The purpose of supervised living arrangements, such as supervised apartments, is to offer a structured living situation for individuals who, because of their disability, need some support or supervision. Young adults in supervised living arrangements receive continued assistance and training in independent living skills such as meal planning, use of community resources, and money management. Supervision of the young adult is usually provided by personnel from a local adult service provider or agency. This person is trained in working with young adults who have disabilities.
RESIDENTIAL CARE FACILITY
Residential care facilities include group homes that offer help to young adults who cannot live independently, but are capable of spending time in the community with a minimum amount of supervision. Community resources are used for recreation, medical, or social services. The staff works with the young adults to develop independent living skills. Group home staff are employed by a local agency or adult service provider and are trained in working with adults who have disabilities.
PROFESSIONAL PARENT OR HOST HOME
A professional parent or host home is a private household that offers protective social living for individuals who are unable to live independently. The family offers the young adult room and board. Opportunities for participation in social, educational, and recreational activities within the community are also provided by the family life home.
INTERMEDIATE CARE FACILITY
An intermediate care facility provides 24-hour care for individuals who, through an illness or disability, require ongoing nursing and medical services. These medical services must be provided by a registered or licensed practical nurse or doctor. DSPD has a list of the various provider resources funded by them.
SELF-ADMINISTERED SERVICES – SAS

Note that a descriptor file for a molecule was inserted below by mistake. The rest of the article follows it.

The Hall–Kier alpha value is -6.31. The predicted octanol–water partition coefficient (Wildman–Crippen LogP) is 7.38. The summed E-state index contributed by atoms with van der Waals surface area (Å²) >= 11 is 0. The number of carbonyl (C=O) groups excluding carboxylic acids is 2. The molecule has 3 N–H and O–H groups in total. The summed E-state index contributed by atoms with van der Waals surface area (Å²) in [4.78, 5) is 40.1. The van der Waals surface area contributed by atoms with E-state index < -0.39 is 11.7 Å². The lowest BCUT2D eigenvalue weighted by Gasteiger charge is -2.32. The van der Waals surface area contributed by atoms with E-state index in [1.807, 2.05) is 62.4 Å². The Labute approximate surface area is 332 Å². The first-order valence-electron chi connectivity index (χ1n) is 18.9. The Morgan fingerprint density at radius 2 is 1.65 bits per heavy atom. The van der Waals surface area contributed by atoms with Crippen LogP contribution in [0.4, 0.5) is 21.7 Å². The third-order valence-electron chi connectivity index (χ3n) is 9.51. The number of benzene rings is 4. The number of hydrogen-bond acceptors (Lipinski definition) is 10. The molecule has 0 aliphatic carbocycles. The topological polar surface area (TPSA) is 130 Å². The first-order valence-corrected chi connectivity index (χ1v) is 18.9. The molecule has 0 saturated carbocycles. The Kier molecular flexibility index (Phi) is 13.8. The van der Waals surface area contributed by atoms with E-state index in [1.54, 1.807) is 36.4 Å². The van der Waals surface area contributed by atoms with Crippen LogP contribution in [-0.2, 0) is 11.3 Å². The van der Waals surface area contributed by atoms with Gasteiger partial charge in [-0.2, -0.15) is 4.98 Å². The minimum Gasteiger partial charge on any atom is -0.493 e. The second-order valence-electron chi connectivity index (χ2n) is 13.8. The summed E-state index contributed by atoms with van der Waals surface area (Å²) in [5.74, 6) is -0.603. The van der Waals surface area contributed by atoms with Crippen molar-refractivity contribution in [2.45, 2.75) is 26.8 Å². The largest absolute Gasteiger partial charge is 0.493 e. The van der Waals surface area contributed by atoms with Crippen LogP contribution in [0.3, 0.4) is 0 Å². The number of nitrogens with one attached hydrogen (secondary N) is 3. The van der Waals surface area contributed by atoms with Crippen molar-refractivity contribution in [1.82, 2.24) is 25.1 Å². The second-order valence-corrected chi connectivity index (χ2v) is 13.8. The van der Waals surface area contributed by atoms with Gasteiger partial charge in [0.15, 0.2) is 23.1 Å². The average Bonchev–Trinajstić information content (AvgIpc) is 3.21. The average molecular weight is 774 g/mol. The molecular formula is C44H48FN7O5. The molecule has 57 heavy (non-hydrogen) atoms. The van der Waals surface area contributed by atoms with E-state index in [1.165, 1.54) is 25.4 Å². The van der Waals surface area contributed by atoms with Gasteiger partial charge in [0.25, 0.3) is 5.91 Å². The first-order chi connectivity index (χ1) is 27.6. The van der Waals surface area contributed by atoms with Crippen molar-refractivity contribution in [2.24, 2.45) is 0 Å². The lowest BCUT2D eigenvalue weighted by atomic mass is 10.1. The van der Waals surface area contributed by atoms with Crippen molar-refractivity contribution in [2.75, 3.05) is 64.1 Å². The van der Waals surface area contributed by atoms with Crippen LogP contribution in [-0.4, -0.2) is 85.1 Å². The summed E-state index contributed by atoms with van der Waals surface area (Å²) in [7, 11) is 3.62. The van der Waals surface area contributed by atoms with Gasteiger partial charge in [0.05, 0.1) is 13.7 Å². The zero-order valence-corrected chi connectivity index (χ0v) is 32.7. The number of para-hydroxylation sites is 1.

Self-Administered Services (SAS) offer an alternative to Provider Agency Services by allowing people with disabilities and their families the choice and opportunity to select providers that offer services within the home. People with disabilities and their families hire, train, and supervise employees who provide direct supports in a home setting. More information and training about how to use this model is available through DSPD or through the Family to Family Network.
There are three main kinds of employment options. They include:
- competitive employment
- supported employment, and
- sheltered workshops or work activity centers.
The majority of individuals with disabilities leaving school can learn to get and keep a job without any special support services. This is called “competitive employment”. Competitive jobs are found within public or private businesses or industries. Employees are paid and receive the same benefits (vacation, insurance, sick leave) as all workers, depending on whether they are considered full- or part-time. Competitive jobs are found in a number of ways – through friends, parents, relatives, agencies (Workforce Services, Vocational Rehabilitation), or newspapers. A good strategy is to use any or all of these resources to find a job. Another form of competitive employment is for individuals to own their own business (painter, seamstress, data entry, Braille service, childcare provider).